September 30, 2012

 Good morning and welcome to St. Mary’s Church !

Structural Violence in the Global Frontier, Oct 6, here at St. Mary’s Church                                            “Central America, Mexico and The United States”     

A reflection about the impact of anti-immigration legislation and the dangers that surround the Mexican and Central American in-transit migrants. All are welcome.For more information go to http:jornadasmigracion.blogspot.com/

Save the Date,Sunday October 21st noon to 5: pm Celebration of our Justice & Peace Ministry and (Jim White’s 65th UN-Birthday) and a fund raiser for our Discretionary

Space and Ministry Needs: Please join us for a parish discussion on space needs in relationship to the various ministries here at St. Mary’s Church, Sunday October 7, during the coffee hour in the Undercroft. This is an essential part of our self study as we journey together during this interim period.  All are welcome.

Coffee hour donations:Fellowship after service is such an important part of our Sunday worship. Would you consider chipping in to help provide baked goods for Sundays? Look for the donation jar by the coffee.

Directory Update: We are updating the church directory and need your latest information! Even if you think we have your correct info, please see Fr. Tom Pellaton after the service to confirm.

Time to collect your recipes for the St. Mary’s Cookbook!  Please fill out a recipe card and turn it in to Lisa Slocum ASAP…

This week’s movie for September 28: nothing but a man (1964, drama, ur)  a railroad worker who settles down to marry a preacher’s daughter finds that the system is rigged against him. an understated classic.  w/ ivan dixon,  abbey lincoln.  must see.

 Bulletin announcements: If you need an announcement listed in the bulletin for the next Sunday, please email Gwen at allowances1@gmail.com by 5 pm Wednesday.

 Commentary on the Readings by Arthur Cash

First Reading: Esther 7: 1-6, 9-10; 9: 20-22

  The Book of Esther is a fiction that probably was passed off as history. It seems likely it was written to give an Israelite meaning to an ancient pagan feast of Purim that the people had been celebrating. The story tells how Esther, the young queen of King Ahasurerus Purim that the people had been celebrating. The story tells how Esther, the young queen of King Ahasurerus (Xerxes I) and her uncle-gardian Mordecai saved their people from a plan to wipe out all the Jews in the vast Persian Empire. Behind the story is the ancient enmity between the Amelekites and the Jews (I Kings Ch. 15). Mordecai will not do honors to Haman, an Amelekite. Haman, out of hatred, buys from the king the right to carry out the massacre of Jews. But the king recalls that he is in great debt to Mordecai who had once saved him from an assassination. Then Esther, at great risk, cleverly turns the king against Haman on two counts: Haman’s planned massacre would have “damaged” the king presumably in lost taxes and soldiers and serving subjects; and Haman had planned the death of Mordecai, now the king’s favorite. The ending is bloodier than our reading suggests, for the Jews, permitted to destroy Haman’s people who had planned to murder them, put hundreds to death.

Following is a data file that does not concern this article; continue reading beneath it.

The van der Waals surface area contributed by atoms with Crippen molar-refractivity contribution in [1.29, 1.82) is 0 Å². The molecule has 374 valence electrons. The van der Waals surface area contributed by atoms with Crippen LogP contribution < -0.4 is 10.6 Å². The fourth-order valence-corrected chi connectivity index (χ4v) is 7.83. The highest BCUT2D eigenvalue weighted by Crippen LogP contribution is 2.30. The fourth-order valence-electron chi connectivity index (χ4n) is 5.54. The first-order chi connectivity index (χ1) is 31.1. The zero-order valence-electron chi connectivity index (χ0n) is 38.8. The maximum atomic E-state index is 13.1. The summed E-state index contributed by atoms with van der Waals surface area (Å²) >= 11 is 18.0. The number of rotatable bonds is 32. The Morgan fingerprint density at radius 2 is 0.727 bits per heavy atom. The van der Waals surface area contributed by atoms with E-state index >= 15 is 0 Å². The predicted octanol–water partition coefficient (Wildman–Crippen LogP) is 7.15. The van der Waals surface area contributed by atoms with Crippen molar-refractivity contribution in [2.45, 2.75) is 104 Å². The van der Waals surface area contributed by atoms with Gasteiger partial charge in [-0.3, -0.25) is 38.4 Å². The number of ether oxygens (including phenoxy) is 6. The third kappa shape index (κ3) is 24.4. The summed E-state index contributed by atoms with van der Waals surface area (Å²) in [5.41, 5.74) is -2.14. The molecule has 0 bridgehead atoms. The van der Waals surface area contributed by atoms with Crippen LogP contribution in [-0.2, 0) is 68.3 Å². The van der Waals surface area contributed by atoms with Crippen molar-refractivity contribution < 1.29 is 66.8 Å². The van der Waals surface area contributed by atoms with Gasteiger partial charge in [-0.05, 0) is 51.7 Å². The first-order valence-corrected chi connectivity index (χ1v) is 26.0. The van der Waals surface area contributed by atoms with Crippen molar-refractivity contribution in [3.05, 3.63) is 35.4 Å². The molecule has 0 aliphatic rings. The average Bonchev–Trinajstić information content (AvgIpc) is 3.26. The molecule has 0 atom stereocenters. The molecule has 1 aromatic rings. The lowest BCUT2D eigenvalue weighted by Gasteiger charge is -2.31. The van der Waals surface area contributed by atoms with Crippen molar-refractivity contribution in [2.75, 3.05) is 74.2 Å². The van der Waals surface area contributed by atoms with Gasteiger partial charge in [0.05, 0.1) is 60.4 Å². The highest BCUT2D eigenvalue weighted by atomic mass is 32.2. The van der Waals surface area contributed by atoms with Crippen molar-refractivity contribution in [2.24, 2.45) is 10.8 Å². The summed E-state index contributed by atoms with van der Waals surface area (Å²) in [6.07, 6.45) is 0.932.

Second Reading: James 5: 13 – 20

   James is encouraging his people to stay close to God, to praise him when all goes well, to ask his help in times of trouble. The passage provides the basis for the practice by Catholics and others of anointing the dying and forgiving their sins.

   In the middle section of our reading, James seems to be cheering his people on: look, you can pray so that God responds. Look what Elijah did? Prayed for rain and got it, and he was “a human being like us.” This is, to say the least, ingenuous. The story of Elijah’s ending a drought by praying for rain is a terrifying story. Elijah engages in an enormous contest in rainmaking, one man, Elijah himself, against 450 prophets of the god Baal. None of them can bring rain, but Elijah succeeds by means of an elaborate and miraculous ritual sacrifice. Then he has all 450 Baal prophets killed! He tells Ahab to hurry home before the rain, and then runs in front of the chariot all the way (First Kings 18: 17 – 46) See how easy it is for us ordinary humans to win God’s favor.

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